What I feared has come to pass: A perceived “friend” in the White House has resulted in shameful behavior motivated by a desire to please on the part of our prime minister (“Israel, AIPAC reluctant to endorse Taylor Force Act,” May 11).
Preferable are the days when we hold our own and hang tough in the face of an adversarial relationship. Prime Minister Benjamin Netanyahu’s decisions since the US presidential election are shameful and invite scorn, not respect, whether self-respect or respect from the outside.SUSAN WEINSTEIN-CRAFT
The sudden and brutal closing of Israel Radio and TV is not only an obvious violation of conventional wisdom, as described by Greer Fay Cashman in “Rivlin lauds Reshet Bet and Channel 1 after abrupt end” (May 11), it flies in the face of any logic or professional competence. The public is literally left with no broadcasting or programming, even if it is a just a temporary hiatus.
Quick on-the-hour news broadcasts with nothing more than music in between seems more like something out of a totalitarian regime than a mere technical aspect of moving from one communications organization to another. This incredible situation illustrates more than anything else how little anyone in the government knows – or even cares – about what is supposed to happen, not to mention the obvious narrow-minded and petty, personal and political motivation of the prime minister on down for initiating and implementing the entire process.
It has actually been difficult to follow the whole fiasco, since those who originally fought to close down the Israel Broadcasting Authority for ostensibly financial, professional and ethical issues suddenly became its greatest defenders, even willing to go to new elections for their “altruistic” and public-minded principles.
Leaving any democratic country – especially Israel – with four full days of nothing on both radio and TV is scandalous, crazy, worse than incompetent and even dangerous.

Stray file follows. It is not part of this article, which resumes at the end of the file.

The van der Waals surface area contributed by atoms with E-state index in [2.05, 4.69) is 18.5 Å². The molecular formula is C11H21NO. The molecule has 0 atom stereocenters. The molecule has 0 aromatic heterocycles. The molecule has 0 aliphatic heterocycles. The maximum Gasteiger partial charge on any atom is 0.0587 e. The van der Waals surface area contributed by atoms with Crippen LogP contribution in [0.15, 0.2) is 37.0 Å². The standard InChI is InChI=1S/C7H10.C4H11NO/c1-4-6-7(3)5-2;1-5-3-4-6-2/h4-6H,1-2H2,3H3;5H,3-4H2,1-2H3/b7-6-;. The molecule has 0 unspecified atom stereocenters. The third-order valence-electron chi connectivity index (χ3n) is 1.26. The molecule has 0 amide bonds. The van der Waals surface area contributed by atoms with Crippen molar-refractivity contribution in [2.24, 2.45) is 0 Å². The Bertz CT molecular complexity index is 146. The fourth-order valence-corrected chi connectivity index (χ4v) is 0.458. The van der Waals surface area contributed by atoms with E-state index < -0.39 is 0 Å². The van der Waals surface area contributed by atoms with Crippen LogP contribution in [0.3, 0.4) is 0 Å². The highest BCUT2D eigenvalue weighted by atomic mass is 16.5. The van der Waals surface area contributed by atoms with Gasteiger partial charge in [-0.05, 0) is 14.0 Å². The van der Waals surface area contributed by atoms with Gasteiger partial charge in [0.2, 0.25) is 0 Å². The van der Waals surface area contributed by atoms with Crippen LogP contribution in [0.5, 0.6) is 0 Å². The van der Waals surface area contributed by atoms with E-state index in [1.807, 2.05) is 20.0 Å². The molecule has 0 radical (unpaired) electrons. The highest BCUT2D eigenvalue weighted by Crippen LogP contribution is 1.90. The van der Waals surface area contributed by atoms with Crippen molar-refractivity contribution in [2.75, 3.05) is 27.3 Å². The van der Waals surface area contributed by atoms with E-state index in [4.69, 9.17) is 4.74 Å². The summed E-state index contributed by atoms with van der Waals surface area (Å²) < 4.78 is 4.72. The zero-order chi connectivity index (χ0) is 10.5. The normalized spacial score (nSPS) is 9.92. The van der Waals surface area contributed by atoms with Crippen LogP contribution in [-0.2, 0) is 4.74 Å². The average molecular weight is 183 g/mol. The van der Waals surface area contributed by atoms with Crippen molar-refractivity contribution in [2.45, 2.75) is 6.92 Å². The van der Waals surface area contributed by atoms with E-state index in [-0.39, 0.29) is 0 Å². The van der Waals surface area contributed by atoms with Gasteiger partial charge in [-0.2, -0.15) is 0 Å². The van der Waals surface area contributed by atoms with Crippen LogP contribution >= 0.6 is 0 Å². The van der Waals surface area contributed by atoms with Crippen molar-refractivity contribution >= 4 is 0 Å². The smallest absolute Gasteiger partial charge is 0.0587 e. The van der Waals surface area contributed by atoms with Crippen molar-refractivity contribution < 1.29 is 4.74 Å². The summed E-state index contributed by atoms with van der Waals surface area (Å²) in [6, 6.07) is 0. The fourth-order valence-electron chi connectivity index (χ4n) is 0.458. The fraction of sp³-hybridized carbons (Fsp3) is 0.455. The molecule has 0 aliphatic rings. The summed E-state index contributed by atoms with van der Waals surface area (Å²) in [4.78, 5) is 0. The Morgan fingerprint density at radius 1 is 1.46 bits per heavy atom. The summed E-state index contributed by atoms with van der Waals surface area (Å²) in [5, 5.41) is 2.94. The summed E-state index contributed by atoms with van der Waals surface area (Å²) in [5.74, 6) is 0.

What a shame that there will no longer be English news on TV or radio. It was a wonderful service – well researched, well presented and greatly appreciated.
The way things are, there should be more English news, not less. Does nobody have the intelligence to realize this? RAYMOND APPLE
The treatment of newscasters from the English-language programs – who could not even say goodbye to their audiences – was shameful, to say the least (“The news in English... is over,” May 11).
What is also shameful is that political leaders like Naftali Bennett (Bayit Yehudi), Yair Lapid (Yesh Atid) and Moshe Kahlon (Kulanu) did not make any effort to save the English-language news. They all made a big deal about wanting to draw English speakers into their parties; it seems they just want our votes but won’t go to bat for us like Yisrael Beytenu head Avigdor Liberman did for Russian- speaking Israelis.
Our government is shortsighted.
A good English-language newscast can be picked up worldwide on the Internet.
It is an opportunity not only to serve a large portion of the Israeli population, but also to present an outlet to tell the world our side of the story.
It is time to look at the big picture.KURT SIMON
Way past Purim
Please tell me that your May 11 newspaper accidentally included articles that were meant for the Purim edition – because if they were serious, it means my tax shekels are supporting a bunch of yokels who seem to have no interest in the welfare of our country.